A bond is a fixed-income asset issued by a public or private entity that wants to raise capital for their work. When an investor buys a bond they are purchasing debt to be paid back to them at a specific amount on a set time schedule.
But what do bonds have to do with climate change? Bonds can be used as a mechanism to allocate capital towards addressing social and environmental problems. Social impact bonds are gaining traction for a wide variety of social issues. Through the purchase of green bonds, also known as climate bonds, investors can assist in the funding of climate change projects.
The International Finance Corporation (IFC), the finance arm of the World Bank Group, is leading the way when it comes to green bonds. Large name investors in IFC’s issuance include Blackrock, State Street Global Advisors, and California Public Employees’ Retirement System. In February 2013 IFC issued one billion US dollars in green bonds—the largest amount by any entity to date. These bonds are solely for funding renewable energy, energy efficiency, and other climate projects in developing countries.
International organizations are not the only actors moving forward with green bonds, and projects are not confined to developing countries. The Climate Bonds Initiative, which provided the Climate Bonds Standard in 2011 to help investors screen the validity of the environmental claims of green bonds, released an extensive Bonds and Climate Change: the state-of-the-market in 2013 report. Here are the highlighted statistics:
- The total universe of bonds linked to key climate themes stands at USD 346 billion, double last year’s estimate
- The issuance of new climate-themed bonds was USD 74 billion in 2012, up 25% on 2011.
- China accounts for USD 127 billion of the total, followed by the UK and France.
- CO2 transport, notably rail, accounts for 75%, followed by clean energy and climate finance.
- 89% of the USD 346 billion universe is investment grade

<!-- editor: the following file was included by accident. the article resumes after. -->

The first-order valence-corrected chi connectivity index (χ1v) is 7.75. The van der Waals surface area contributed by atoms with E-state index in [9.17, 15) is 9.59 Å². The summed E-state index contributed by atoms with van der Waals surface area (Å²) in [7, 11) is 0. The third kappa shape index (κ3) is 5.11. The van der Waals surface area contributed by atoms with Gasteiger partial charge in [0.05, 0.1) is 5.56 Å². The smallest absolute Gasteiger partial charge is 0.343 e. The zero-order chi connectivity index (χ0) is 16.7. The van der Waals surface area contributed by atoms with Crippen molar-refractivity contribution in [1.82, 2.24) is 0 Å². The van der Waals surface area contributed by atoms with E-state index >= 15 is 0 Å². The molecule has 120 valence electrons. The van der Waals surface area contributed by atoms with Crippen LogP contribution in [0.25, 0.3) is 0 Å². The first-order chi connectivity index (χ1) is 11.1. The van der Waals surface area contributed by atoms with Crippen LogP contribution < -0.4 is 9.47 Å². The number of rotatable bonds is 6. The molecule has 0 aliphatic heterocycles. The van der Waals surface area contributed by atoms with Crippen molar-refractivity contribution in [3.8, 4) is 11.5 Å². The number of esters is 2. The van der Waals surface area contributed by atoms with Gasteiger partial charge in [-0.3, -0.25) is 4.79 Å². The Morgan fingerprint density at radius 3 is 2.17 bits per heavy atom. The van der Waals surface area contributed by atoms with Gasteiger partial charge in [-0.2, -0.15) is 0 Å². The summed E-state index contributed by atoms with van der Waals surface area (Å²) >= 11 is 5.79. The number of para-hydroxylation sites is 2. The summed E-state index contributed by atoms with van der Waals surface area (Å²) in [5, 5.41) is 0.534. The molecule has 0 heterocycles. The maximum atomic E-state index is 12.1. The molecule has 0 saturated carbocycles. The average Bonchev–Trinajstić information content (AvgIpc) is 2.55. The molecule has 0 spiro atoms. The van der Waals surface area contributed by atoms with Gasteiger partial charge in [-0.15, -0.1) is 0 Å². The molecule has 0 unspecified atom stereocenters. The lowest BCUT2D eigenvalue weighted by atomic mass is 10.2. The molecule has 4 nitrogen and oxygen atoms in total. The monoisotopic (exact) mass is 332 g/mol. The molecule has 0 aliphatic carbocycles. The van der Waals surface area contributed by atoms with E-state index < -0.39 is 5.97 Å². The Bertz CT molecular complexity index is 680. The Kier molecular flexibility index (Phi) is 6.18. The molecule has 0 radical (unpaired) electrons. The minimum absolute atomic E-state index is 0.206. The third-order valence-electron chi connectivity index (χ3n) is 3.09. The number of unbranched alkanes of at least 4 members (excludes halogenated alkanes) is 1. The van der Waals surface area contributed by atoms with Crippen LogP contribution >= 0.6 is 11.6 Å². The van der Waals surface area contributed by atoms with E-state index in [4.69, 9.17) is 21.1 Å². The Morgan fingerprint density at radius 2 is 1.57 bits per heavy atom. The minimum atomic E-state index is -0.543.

Momentum and the market for green bonds is building. Green bonds and climate bonds were one of the main discussion points at the UN Investor Summit on Climate Risk 2014 (watch the video below) where 500 global financial leaders recently came together in New York. The Green Bond Principles were also recently created, reflecting the commitment of large investment banks such as JP Morgan Chase, Bank of America Merrill Lynch, Citi, HSBC, Morgan Stanley, and many others. The Principles are multi-stakeholder developed, voluntary guidelines. According to the press release, The Principles were designed to:
‘to provide issuers with guidance on the key components involved in launching a Green Bond, to aid investors by ensuring the availability of information necessary to evaluate the environmental impact of their Green Bond investments and to assist underwriters by moving the market towards standard disclosures which facilitate transactions’.
Standardization will help all parties understand the emerging green bond market and encourage its effectiveness and growth. Green bonds are the next step in using market mechanisms for climate change adaptation and mitigation around the world, increasing investors’ ability to directly support a transition towards low-carbon economies.